May is one of our busiest months. Everything seems to happen at once. I love to go birding, and here in Colorado, May is the peak of spring migration. It’s also the month when my garden wakes up. I can’t wait to get my fingers back into the soil, sowing seeds outdoors, setting out started seedlings, and pulling the weeds that have been sleeping all winter. At the same time, work continues, bills must be paid, clothes still get dirty, and we still get hungry.
With our schedules full, Pete and I had been communicating in sound bites. “Heading to the store, need anything?” “Can you stop at the bank for me?” “Don’t forget, tonight is our small group meeting.” We hadn’t had a real conversation in weeks. We really needed some quality time. Happily, we’d scheduled just that—back in January.
Pots of blooming bulbs greet me as I walk into Walmart. Last month’s heart-shaped boxes of chocolate have been replaced with jelly beans, pastel peeps, and chocolate rabbits. Displays at the end of the aisles feature stuffed bunnies and lambs. And at church, there’s the annual push to invite guests to the Easter service.
This year, Easter (aka “Resurrection Sunday”) falls on March 27. That’s only a couple of weeks away. If we are going to invite anyone to church, we’d better hop to it.
It all came to a head when Pete went to a men’s retreat. In the secure environment of that gathering, he ended up telling the entire crowd something personal about me. It seemed an appropriate issue to share—everyone was sharing at a deep level, praying for one another, and being encouraged.
But when he came home and told me what he’d made public, I was totally mortified: “You told them WHAT?!” How could I ever again face anyone who had been on that retreat? It was humiliating. Who else would they tell? How many of our friends would find out? I hadn’t done anything sinful—it was just an intensely private issue.
Pete was totally apologetic, and I forgave his innocent mistake. As a couple, we had never before considered what was appropriate to share with others, and what was just between the two of us—or at most a trusted friend or counselor. Until that point, we just sort of assumed the other person would somehow intuitively know what could be said in public.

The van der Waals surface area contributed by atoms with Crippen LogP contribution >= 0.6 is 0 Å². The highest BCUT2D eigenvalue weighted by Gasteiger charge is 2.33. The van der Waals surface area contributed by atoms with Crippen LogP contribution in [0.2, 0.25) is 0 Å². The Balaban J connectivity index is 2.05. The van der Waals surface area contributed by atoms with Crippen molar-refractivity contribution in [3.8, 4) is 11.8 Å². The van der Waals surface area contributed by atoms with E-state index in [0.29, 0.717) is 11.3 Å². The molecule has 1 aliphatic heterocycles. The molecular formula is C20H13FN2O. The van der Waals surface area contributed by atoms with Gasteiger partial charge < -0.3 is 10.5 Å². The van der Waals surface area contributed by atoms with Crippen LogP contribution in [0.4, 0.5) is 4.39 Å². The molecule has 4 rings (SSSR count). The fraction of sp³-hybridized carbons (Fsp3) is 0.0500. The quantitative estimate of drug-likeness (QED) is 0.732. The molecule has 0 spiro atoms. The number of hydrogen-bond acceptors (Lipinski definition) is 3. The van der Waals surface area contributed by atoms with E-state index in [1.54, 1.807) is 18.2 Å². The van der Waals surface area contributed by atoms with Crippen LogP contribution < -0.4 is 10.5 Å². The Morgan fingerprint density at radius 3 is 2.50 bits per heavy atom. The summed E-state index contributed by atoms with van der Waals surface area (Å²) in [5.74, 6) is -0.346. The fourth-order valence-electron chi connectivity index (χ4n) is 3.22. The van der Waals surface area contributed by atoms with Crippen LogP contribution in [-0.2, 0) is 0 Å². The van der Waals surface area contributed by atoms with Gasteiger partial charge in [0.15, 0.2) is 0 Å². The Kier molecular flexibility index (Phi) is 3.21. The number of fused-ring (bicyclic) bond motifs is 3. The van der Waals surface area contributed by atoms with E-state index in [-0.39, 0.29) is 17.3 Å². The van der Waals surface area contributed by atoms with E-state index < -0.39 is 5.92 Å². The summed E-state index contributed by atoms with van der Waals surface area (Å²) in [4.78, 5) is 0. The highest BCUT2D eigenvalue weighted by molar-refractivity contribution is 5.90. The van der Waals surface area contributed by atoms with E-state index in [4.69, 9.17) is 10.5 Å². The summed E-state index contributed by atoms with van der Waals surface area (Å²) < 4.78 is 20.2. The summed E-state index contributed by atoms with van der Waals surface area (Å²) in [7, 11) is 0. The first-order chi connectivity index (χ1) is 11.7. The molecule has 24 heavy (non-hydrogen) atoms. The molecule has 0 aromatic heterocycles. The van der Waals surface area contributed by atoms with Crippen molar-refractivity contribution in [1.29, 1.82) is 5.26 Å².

I spent yesterday working through my to-do list, trying to check off what I really need to accomplish before everyone arrives next week for Thanksgiving. One of the items at the top of the list was “write Friday’s blog post.”
I didn’t get it done.
Then my good friend Cynthia posted two back-to-back blogs that are much better than anything I would have come up with. So I’m sending you to her blog, while I take a much-needed break (and clean the house, buy a turkey, catch up on the laundry, edit a book, post-process about 200 photos, water the houseplants, pay the bills…).
First read this.
And then read this.
See you Tuesday.
So, have you sent your Christmas cards yet?
Did you feel a little pang of guilt there? Did your holiday stress just go up a level? Yeah, mine too. The whole Christmas card production can take several entire days at our house… and it comes right at the busiest time of the year.
Sometimes I think the folks who mail their cards in January (or swap them for Valentines in February) have the right idea. Why do we do this to ourselves?
On the other hand, what says “Christmas” more than connecting with one another? If there’s any time of the year that relationships should trump our to-do lists, shouldn’t it be the season in which we celebrate Jesus coming to have a relationship with us?